Chilean free education

This post is on the controversial topic of how to provide with free university education in Chile. As to what is “free” there are different ways as to approach this subject. The current government’s idea is (which neither they have a clear idea as to how to make it happen so I’ll try to explain as best I can what I think they’re aiming for) is that if the student goes to a certain group of universities, his/her first career studies are paid for by the university (which is being paid by the government). This idea sounds very good in the way that any person who wants to study can study. The problem that I think arises is a bit of the eternal student that some countries with this study approach have. From what I understand, Germany and Argentina have a free education (or mostly in the case of Germany) system up to college (excluding postgraduate degrees). Here comes a bit of hearsay and reading online (yeah, Internet never lies, but if one thinks about the system on itself it sounds possible). The problem with these systems is that students don’t have incentives to finish their studies. They can study as long as they want and as many careers as they want. Thus students in an extreme case never enter the workforce.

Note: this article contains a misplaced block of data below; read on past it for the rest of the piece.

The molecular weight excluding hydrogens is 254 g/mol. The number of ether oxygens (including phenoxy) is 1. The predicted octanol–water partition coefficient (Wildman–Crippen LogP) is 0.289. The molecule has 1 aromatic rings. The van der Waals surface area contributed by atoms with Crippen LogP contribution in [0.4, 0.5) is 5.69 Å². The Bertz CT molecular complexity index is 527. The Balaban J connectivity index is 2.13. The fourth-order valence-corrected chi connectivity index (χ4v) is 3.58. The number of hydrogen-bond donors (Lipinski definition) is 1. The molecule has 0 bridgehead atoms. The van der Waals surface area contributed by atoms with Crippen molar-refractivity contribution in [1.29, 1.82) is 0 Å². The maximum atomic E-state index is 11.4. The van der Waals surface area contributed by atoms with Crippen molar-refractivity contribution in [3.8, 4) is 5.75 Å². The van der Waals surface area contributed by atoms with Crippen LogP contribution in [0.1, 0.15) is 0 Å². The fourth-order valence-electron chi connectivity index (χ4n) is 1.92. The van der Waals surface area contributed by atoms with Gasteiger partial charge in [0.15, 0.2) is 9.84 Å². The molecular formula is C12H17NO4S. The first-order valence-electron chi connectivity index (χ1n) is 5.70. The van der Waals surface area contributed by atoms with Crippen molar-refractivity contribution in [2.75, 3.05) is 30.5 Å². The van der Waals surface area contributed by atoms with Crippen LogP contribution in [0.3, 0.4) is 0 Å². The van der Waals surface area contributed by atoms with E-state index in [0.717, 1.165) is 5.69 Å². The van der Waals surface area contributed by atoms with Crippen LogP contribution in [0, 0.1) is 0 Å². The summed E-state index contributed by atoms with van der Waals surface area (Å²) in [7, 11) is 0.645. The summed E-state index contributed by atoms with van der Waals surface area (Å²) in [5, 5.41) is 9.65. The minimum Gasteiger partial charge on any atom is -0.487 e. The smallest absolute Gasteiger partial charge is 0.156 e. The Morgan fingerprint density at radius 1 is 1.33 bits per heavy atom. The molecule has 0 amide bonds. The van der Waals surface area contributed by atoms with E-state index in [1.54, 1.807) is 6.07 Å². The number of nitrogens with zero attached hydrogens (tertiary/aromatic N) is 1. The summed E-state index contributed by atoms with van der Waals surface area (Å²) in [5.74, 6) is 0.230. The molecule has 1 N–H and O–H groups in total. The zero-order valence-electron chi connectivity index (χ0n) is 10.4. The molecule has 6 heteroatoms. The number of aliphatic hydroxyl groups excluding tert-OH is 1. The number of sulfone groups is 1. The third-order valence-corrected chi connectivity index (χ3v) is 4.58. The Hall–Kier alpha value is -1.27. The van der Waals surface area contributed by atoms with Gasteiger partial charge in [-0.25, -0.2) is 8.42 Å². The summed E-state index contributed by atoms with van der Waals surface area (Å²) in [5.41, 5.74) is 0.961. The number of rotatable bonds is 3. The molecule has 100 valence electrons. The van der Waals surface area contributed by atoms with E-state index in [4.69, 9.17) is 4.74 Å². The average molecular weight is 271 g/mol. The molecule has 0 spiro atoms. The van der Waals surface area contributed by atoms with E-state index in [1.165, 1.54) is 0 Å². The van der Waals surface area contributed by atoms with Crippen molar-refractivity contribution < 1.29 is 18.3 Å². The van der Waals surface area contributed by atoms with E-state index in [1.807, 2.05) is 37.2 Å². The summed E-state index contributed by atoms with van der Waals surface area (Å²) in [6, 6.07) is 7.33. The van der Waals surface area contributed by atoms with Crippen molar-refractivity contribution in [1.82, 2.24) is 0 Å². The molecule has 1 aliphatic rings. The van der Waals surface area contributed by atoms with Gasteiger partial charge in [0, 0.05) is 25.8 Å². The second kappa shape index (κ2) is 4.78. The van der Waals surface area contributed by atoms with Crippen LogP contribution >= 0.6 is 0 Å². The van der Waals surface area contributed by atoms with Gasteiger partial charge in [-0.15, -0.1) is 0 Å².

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WHO and Red Meats (Organizacion Mundial de la Salud)

Today there was a very controversial news in the Huffington Post about the cancer inducing properties of meats and processed meats (sausages, bacon -OM NOM NOM!-, franks and others). This news, other than being heaven sent to all vegans, caused a lot of confusions and headlines. For a lot of reasons, and for keeping myself informed so as to keep a rather somewhat healthy lifestyle, I wanted to know what this involved. Reading further there where a lot of red flags that needed clarification. Here are the following red flags that arose and that needed in depths reading:

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